From soccer-playing robots to mechanical creatures inspired by sea turtles, there are some amazing things that can be done in the field of robotics. But the complexity of these machines means that building a robot isn't really possible for the average person. With Rawbots, developer Alex Rozgo and his team are looking to remedy that by allowing players to easily create complex robots inside of a video game. Available now as a $30 alpha with a full release slated for the end of the year, the game lets you both build and program your own machines using a simplified building block system that works a lot like Lego's Mindstorms line. "We strongly believe that small building blocks are intuitive, easy to learn, and can create beautiful emergent complexity," Rozgo tells The Verge.
Creating your robot involves two steps. First there's the crafting phase, which involves building it: you can connect various body parts, sensors, motors, and tools, snapping them together in different ways to create wildly different machines. Once that's done, you'll use a visual programming tool to determine your creation's behavior. You can then let your robot loose in an open world where you're encouraged to experiment. "Learning how to design, build, and program your 'bots is at the core of the experience we want to deliver with Rawbots," says Rozgo, "as much as playing with finished designs."
Much like the robots themselves, the universe you're given to play in can be altered in multiple ways. "Each universe has a set of default rules that can be re-programmed," reads the game's description, "like gravity, day / night cycles, planets, atmosphere, and landscape." According to the developers, this customizable and open nature means that not only can you create a wide range of cool robots, but also different ways to play — you can tweak the world to build a first-person shooter if you want, or a strategy game. Or maybe you'd just prefer to set up a robot fighting league with other players. Robots will be able to drive, swim, and even traverse space to reach other planets, providing a good range of possibilities.
"The combinatorial explosion of possibilities is an exercise we leave to the player."
It's an ambitious-sounding project for a team of just eight. Rawbots has been in the works for around a year, and the team does have some solid industry experience: Rozgo was a former senior gameplay engineer at the now-defunct LucasArts, where he met Rawbots software engineer Neil Haran. With a big game and a small team, the studio is being careful to build Rawbots in a way that plays to its strengths. "We manage complexity by carefully designing simple axiomatic building blocks," explains Rozgo. "We just need to deliver no more than 30 stable, core, fundamental bot parts, that are rigorously tested to do one job and do it correctly. The combinatorial explosion of possibilities is an exercise we leave to the player."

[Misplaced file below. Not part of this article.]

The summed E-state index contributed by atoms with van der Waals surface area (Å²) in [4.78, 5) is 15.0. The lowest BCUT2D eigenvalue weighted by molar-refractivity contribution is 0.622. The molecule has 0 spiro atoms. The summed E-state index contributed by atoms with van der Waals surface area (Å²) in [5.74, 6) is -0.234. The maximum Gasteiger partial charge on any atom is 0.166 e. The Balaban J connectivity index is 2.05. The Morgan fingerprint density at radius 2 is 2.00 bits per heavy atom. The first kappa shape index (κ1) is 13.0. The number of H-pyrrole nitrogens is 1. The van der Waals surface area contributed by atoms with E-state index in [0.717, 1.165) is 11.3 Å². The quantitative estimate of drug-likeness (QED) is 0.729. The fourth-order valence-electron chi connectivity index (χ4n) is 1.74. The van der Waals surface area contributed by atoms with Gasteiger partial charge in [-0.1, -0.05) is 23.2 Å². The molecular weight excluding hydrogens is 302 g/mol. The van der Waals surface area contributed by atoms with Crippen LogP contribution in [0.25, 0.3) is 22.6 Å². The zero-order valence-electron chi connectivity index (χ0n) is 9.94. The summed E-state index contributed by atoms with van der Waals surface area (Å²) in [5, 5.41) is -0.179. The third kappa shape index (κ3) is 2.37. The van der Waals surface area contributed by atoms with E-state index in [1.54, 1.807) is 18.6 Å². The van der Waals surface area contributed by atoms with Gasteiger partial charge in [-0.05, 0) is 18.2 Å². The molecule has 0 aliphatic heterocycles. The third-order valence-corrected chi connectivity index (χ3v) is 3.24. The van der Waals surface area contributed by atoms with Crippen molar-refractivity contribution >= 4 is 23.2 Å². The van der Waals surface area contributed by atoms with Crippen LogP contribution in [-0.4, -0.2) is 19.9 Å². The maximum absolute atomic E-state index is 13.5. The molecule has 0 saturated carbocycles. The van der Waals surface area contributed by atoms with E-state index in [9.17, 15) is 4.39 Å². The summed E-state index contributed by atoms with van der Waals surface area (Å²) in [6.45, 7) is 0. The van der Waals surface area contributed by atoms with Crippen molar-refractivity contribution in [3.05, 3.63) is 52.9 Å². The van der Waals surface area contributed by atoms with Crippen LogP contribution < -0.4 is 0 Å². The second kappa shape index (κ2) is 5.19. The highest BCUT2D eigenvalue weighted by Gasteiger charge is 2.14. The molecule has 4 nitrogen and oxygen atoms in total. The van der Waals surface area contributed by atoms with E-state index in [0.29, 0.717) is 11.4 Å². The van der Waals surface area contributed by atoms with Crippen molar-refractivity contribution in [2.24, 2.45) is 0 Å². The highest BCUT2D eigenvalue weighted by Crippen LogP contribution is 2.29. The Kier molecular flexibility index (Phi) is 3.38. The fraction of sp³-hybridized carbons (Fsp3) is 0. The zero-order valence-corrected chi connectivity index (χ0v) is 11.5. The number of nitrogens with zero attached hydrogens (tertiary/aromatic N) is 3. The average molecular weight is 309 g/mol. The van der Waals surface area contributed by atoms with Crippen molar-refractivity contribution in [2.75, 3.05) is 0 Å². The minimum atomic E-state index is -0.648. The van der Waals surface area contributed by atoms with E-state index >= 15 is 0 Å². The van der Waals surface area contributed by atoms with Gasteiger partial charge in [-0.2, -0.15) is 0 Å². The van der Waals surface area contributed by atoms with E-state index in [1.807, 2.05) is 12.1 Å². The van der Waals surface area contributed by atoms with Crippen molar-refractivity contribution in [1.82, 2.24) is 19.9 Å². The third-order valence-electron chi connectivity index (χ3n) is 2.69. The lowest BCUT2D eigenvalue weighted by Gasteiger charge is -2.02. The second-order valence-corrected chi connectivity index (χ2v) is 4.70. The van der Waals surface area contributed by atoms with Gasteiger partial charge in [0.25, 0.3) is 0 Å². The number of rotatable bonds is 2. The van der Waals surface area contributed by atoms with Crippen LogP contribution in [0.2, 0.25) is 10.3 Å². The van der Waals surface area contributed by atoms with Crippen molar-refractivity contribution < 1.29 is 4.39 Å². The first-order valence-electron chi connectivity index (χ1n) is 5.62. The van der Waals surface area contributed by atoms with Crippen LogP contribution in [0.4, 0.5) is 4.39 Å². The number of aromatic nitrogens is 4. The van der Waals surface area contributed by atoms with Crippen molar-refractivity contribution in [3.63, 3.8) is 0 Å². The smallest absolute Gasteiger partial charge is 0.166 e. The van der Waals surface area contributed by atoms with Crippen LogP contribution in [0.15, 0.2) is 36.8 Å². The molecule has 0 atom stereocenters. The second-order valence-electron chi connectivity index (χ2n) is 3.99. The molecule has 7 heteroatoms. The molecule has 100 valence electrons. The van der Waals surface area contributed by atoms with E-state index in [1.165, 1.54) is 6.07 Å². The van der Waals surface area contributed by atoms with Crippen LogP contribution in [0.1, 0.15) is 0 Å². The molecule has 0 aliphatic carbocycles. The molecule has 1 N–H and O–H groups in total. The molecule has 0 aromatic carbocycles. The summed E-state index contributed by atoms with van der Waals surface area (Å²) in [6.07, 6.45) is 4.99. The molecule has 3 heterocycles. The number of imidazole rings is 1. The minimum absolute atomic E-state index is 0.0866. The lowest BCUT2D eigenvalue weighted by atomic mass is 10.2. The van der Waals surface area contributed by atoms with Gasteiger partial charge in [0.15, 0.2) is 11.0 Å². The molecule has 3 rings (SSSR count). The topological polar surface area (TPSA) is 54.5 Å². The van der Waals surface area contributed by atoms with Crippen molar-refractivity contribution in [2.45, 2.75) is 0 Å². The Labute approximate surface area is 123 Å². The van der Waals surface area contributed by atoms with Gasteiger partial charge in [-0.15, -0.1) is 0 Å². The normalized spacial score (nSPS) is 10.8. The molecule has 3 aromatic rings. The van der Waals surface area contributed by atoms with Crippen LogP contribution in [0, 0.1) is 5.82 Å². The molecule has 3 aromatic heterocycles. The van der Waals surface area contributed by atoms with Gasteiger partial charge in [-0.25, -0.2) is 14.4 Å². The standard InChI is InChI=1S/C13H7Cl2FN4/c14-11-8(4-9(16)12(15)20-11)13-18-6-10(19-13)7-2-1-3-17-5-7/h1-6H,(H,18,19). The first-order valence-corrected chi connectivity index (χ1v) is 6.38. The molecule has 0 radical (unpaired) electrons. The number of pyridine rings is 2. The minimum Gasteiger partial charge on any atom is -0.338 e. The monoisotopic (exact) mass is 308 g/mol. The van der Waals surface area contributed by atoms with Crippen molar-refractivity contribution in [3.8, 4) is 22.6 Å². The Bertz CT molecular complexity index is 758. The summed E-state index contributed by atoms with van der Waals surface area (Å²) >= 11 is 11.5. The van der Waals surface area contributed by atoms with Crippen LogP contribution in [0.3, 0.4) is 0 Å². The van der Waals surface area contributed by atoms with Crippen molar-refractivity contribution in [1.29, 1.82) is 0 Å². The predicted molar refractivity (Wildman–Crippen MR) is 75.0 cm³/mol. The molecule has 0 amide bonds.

"The community has built better bots than any of us in the office."
And already players have created some very cool things. The early alpha build of the game has seen everything from motorcycles to two-legged mech warriors. "The community has built better bots than any of us in the office," admits Rozgo. "We never managed to get a spider or biped working." Unfortunately, while Rawbots took the Minecraft approach to releasing the game — selling early access to the alpha to fund further development — it hasn't caught on in quite the same way as Mojang's juggernaut. Rozgo say that sales have been enough to give the team "the confidence that we are doing something right," but it seems that it's not enough to fully fund development — at the beginning of the month Rozgo launched a $300,000 Kickstarter campaign in an attempt to get Rawbots across the finish line.
An obvious fit for PCs (the game is coming to Mac, Windows, and Linux), Rawbots is also in the works for the Wii U, with a PlayStation 4 version also possible if the crowdfunding campaign manages to rack up more than $440,000. Other stretch goals include a mobile app for iOS and Android that lets you build robots on the go, as well as a 3D printing option so that you can turn your creations into real-world toys. As of now it seems like a tall order — so far the Rawbots campaign has raised just $12,000, far short of its funding goal. But a failed Kickstarter campaign won't be the end of the project.
"We will keep sailing, as we've done for the past year," says Rozgo. And the end goal is nothing if not ambitious. "We wanted to bring the awe of discovery back to gaming."